Sami Bey Vrioni

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Sami Bey Vrioni (1876–1947) was an Albanian politician, diplomat, and a delegate at the Assembly of Vlora which declared the Albanian Declaration of Independence.[1] He was a respected and powerful landowner in the Fier region of Albania.[2]


Prince Wied with family and members of the Court, Durres, Albania, 1914. Sami Vrioni second from right.

Sami Bey Vrioni was a member of the prominent landowning Vrioni family of Berat, Fier and Myzeqe, formerly cities and regions of the Ottoman Province of Yannina, presently in Albania. His father was Omar Pasha Vrioni II (1839-1928).[3] Sami Vrioni himself was owner of around 5,000 Hectares in the agricultural region of southern Myzeqe.[4]

He was one of the delegates of the Albanian Declaration of Independence in 1912, representing Berat region. According to some sources, Ismail Qemali wanted him as part of his cabinet, but his father Omer Pasha was skeptical regarding the Qemali's government.[3] Having served as parliamentary Deputy for Berat in 1912, under Prince Wied he served as a seneschal (Court Chamberlain).[2] He was part of the Albanian delegation in Vienna of April 1917 representing the districts of Skrapar and Berat.[5]

Sami Vrioni had graduated as agronomist and engineer. He spoke Turkish, Arabic, Italian, and French.

He was a participant of the Congress of Durrës and was elected Minister of Agriculture of the provisional government that came out of it,[6][7] switching to Minister of Public Works in 1919-1920.[citation needed] According to Sejfi Vllamasi's (1883–1975) memories, Vrioni together with Mustafa Kruja, Fejzi Alizoti, and Myfid Libohova joined the camp of the pro-Italian opponents of the Congress of Lushnjë, with the three others actively trying to persuade or force the delegates not to join the Lushnjë event.[8]

Served as Assemblyman (1924-1925, 1928-1932) and Senator (1925-1928) of the Albanian parliament.[9] Regardless of the fact that he descended from a landowning feudal cast, Sami Vrioni had credibility between the Nolist opposition of early 20s. In February 1924, the opposition was hoping on bringing him up as Prime Minister, which was disregarded by the most powerful group of Ahmet Zogu, who elected Shefqet Vërlaci instead of him.[10] Vrioni was arrested by the communist dictatorship that took power in 1944, he died under torture in 1947[9] or 1952.[3]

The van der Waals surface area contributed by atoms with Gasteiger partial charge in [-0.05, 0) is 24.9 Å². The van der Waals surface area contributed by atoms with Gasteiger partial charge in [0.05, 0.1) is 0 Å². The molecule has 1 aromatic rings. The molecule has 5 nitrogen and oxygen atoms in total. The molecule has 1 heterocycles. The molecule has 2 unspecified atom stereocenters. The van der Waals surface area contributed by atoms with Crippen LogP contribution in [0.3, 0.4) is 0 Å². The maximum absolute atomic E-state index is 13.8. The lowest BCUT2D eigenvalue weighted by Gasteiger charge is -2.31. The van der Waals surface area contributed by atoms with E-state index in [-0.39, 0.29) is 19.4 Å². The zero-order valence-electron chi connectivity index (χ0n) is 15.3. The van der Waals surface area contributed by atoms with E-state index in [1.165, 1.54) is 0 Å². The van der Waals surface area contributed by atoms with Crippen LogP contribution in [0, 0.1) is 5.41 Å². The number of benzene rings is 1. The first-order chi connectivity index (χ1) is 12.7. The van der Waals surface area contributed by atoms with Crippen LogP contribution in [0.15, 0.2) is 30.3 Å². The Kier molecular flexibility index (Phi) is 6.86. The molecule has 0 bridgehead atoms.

Sami Vrioni was married to the daughter of Essad Pasha Toptani.

Political Activity[edit]


  1. ^ Schmidt-Neke 1987, pp. 320.
  2. ^ a b Heaton-Armstrong 2005, pp. 32.
  3. ^ a b c Fieri, qyteti qe u themelua nga Vrionasit [Fier, the town founded the Vrioni] (in Albanian),, 2007-05-14, retrieved 5 February 2014, Midis shume artikujve te ndryshem eksportohej edhe zhuke, lende drusore, miser, kuaj etj. I fundit i pinjolleve Vrionas i njohur ne vitet e regjimit te Ahmet Zogut si Minister i Botores, ka qene Sami Vrioni. Ka qene i ditur dhe eshte shkolluar ne shkollat dhe universitetet me te mira te Italise dhe Frances. Ne vitet e rregjimit zogist ka qene Minister i Botores. Ka mbaruar per inxhinieri dhe agronomi si dhe ka qene njohes i madh i shume gjuheve si: turqisht, arabisht, italisht, frengjisht...
    Historiani Hysen Emiri ne librin e tij “Historia e Fierit” permende faktin se Ismail Qemali e donte ne qeverine e tij per ta bere minister Sami Vrionin, por i ati i tij Omeri e shikonte me skepticizem kete qeveri dhe i thoshte “shohim e bejme”...
    Sami ka vdekur ne burg ne tortura ne vitin 1952.
  4. ^ Klan (500–508), "Media 6" Publishing, 2007, p. 259
  5. ^ Leo Freundlich, An Albanian Delegation Pays Homage to the Emperor in Vienna, Texts and Documents of Albanian History, Robert Elsie, archived from the original on 22 February 2014, retrieved 5 February 2014, The districts of Berat and Skrapari sent Sami Bey Vrioni, who is the former seneschal of Prinz Wied and son-in-law of Essad Toptani..
  6. ^ Chekrezi 1919, pp. 186.
  7. ^ The New York Times Current History: The European war, 19, The New York Times Company, June 1919, p. 70, OCLC 10065049
  8. ^ Vllamasi 1995, Chapter VI.
  9. ^ a b Herbert 2011, p. 242.
  10. ^ Clegg Austin 2012, pp. 40.

See also[edit]